Escape into the great world of Wes Anderson with this new journey pictures book

In the past two years, a community of more than a million people has gathered around a social media account that celebrates a great love for travel, photography, design and, ultimately, the symmetrically magnificent celluloid universe evoked by film director Wes Anderson . The Instagram account @accidentallywesanderson, which was set up in 2018 by the self-known “Anderson fanboy” Wally Koval as a bizarre love affair, is currently gaining around 3,500 followers a week, all of whom are seduced by his photos of real-life places from which he is plucked seems to be the just world of Anderson’s films. The platform is so popular that Instagram’s New York City office has a conference room named after the account.

And now the director himself has approved the exquisitely curated homage in the form of a foreword to Koval’s new book Accidentally Wes Anderson. This visual journey through 200 of the account’s best travel shots is accompanied by the human stories behind every seemingly fanciful facade and colorful place – from Prags Hotel Opera, a beautiful double-building for Anderson’s Grand Budapest Hotel, to Roberts Cottages in California, a the pastel colored parade of houses that could emerge straight from one of his works.

With the release of Anderson’s latest film, The French Dispatch, pushed back to 2021, we will have to wait a little longer for Timothée Chalamet, Frances McDormand, Bill Murray, Tilda Swinton and other loads of American journalists to play their trade in a fictional French town of the 20th century. Meanwhile, this collection of images, where the world appears to be imitating Anderson’s art, offers a finely tuned aesthetic starter.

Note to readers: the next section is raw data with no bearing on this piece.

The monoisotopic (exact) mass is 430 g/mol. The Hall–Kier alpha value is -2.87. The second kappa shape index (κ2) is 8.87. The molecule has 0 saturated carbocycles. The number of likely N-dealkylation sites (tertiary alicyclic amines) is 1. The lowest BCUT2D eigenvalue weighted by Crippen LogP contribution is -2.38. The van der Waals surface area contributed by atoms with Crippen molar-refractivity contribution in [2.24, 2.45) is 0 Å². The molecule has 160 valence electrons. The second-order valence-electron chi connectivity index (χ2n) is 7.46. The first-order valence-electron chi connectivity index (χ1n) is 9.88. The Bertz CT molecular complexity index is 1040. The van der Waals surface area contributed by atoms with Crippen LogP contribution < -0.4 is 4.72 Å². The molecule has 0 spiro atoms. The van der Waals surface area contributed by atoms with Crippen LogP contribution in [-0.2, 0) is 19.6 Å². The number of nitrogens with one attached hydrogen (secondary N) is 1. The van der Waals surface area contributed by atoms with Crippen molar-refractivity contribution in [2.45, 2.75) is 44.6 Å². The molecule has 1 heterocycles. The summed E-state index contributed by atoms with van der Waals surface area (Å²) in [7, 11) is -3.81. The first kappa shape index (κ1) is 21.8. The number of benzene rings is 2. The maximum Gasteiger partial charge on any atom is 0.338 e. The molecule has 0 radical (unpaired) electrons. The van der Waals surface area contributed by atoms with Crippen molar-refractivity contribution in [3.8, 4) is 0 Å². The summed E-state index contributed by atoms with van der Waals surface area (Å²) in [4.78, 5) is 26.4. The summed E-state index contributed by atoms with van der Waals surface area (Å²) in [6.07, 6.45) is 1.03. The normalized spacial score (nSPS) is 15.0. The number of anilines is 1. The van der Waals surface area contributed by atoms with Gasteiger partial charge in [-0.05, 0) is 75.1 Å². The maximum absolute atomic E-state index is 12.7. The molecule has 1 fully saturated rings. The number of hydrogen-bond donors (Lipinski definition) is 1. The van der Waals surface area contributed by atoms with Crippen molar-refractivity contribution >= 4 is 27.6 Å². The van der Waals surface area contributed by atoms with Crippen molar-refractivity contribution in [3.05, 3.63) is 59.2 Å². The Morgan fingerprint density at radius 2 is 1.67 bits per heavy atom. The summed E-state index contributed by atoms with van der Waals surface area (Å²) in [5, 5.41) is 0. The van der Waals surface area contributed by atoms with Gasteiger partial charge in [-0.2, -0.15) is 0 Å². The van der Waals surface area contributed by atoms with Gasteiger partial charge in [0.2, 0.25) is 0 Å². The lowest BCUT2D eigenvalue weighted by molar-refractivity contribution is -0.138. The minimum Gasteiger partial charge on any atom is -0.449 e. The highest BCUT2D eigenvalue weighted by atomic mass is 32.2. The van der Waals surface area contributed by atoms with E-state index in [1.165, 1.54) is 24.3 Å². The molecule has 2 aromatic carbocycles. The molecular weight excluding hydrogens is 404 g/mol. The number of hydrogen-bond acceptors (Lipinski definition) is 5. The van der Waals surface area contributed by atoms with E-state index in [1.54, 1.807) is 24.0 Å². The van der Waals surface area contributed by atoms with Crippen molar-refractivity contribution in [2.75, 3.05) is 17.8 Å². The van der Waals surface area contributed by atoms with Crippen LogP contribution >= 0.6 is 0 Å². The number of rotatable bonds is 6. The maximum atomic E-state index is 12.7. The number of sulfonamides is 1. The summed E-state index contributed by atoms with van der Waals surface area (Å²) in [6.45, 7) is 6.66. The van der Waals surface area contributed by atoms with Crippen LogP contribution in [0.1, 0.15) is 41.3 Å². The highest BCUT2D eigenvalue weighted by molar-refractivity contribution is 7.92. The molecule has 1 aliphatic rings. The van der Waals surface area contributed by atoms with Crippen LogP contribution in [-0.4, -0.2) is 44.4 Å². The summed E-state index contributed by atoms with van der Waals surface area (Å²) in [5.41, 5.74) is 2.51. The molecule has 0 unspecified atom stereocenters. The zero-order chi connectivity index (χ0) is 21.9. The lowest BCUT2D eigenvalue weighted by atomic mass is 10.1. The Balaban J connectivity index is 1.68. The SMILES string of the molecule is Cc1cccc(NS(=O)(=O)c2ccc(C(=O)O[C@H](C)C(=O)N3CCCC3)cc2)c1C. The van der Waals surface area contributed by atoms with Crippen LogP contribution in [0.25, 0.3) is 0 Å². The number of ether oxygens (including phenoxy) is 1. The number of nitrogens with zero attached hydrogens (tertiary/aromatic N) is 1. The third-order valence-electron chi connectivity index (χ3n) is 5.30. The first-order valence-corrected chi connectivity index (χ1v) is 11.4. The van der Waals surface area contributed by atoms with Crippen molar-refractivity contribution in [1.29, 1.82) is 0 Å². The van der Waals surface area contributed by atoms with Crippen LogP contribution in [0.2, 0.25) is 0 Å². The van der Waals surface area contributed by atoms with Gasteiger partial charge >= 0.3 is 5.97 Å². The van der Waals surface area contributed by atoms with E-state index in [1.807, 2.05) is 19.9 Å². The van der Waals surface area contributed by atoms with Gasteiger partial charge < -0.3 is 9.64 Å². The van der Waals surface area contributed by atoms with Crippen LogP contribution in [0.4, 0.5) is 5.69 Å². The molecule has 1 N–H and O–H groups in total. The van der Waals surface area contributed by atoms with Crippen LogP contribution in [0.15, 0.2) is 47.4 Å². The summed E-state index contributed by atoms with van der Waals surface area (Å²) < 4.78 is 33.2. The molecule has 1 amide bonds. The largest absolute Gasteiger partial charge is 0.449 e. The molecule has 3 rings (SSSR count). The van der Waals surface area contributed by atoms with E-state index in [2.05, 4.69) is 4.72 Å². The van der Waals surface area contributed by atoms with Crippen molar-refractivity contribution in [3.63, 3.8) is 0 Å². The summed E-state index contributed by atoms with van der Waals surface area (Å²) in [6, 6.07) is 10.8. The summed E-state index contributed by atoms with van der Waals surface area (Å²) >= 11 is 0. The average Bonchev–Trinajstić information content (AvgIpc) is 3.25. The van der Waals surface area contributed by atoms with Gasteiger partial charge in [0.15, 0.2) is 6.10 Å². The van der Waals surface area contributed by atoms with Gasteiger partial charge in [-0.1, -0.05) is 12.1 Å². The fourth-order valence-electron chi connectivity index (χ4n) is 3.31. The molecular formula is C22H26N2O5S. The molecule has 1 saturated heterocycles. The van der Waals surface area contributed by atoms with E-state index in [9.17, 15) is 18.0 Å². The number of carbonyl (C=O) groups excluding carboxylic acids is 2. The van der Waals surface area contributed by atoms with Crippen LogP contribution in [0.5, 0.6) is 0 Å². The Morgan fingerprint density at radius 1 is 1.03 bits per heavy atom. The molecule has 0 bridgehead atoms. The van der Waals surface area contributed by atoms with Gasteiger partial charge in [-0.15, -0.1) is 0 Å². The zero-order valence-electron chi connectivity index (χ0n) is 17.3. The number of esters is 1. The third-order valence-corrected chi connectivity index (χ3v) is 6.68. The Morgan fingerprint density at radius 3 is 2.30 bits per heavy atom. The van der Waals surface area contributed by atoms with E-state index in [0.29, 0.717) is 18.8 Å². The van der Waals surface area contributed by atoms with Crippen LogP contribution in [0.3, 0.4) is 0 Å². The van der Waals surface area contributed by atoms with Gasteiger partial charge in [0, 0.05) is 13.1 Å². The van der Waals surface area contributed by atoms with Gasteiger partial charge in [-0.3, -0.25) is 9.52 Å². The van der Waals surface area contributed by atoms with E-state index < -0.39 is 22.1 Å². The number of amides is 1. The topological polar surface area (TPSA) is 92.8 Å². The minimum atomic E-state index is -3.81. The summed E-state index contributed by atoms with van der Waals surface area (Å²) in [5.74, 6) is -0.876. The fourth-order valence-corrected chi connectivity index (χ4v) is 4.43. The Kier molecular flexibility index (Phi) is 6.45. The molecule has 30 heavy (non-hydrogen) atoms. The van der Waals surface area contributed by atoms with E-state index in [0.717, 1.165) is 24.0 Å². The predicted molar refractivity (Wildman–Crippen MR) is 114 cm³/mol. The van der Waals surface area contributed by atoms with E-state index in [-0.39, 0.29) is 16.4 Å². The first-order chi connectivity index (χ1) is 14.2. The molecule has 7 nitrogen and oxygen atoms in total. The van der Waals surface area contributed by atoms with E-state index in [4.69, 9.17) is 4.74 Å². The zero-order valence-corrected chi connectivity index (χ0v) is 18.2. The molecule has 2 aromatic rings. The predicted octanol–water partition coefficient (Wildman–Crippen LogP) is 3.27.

Accidentally, Wes Anderson of Wally Koval appears at Trapeze with a foreword by Wes Anderson, RRP: £ 25

Three more … readings on film

The Nolan Variations

An exclusive report by film critic Tom Shone on the life and films of Christopher Nolan. In a series of interviews with the “blockbuster writer,” in which previously unseen photos, storyboards and sketches are accessed, Shone reveals the state of research that Nolan has devoted to location scouting, including the use of Paris for key scenes in the film Inception, Iceland as a double for different planets in Interstellar and the director’s deep connection to a beach in Dunkirk. It’s a great background reading for those who have just seen, or are about to see, Nolan’s current epic biopic tenet. (Faber & Faber, £ 30)

National Trust on the screen

Conservation organization site managers Harvey Edgington and Lauren Taylor take readers behind the scenes at the National Trust’s 10 most filmed sites across the country. This insider’s guide for movie and television fans includes exclusive footage of local actors – from Colin Firth on his Mr. Darcy dive into the lake at Lyme in Cheshire to Daniel Radcliffe in his Hogwarts robes in the cloister of Lacock Abbey in Wiltshire attracts. and shows the logistics behind the organization of an average of nine shoots per month while securing historical goods. (National Trust, £ 9.99)

Iconic New York

Perhaps nowhere has it sparked such inspiration for directors as the Big Apple, and Manhattan’s pop-up and perform skyline is always in the spotlight. The panoramic splendor of the New York cityscape is obsessively captured in this newly expanded glossy book by the photographer and native New Yorker Christopher Bliss. Dedicated to exploring the city’s iconic profile, superstar skyscrapers and outstanding architecture, as well as movie favorites like the Empire State Building, Chrysler Building and Central Park, Bliss has captured current scenes from the ever-changing Brooklyn borough. (teNeues, € 35 / £ 32)

Published in the November / December 2020 issue of National Geographic Traveler (UK)

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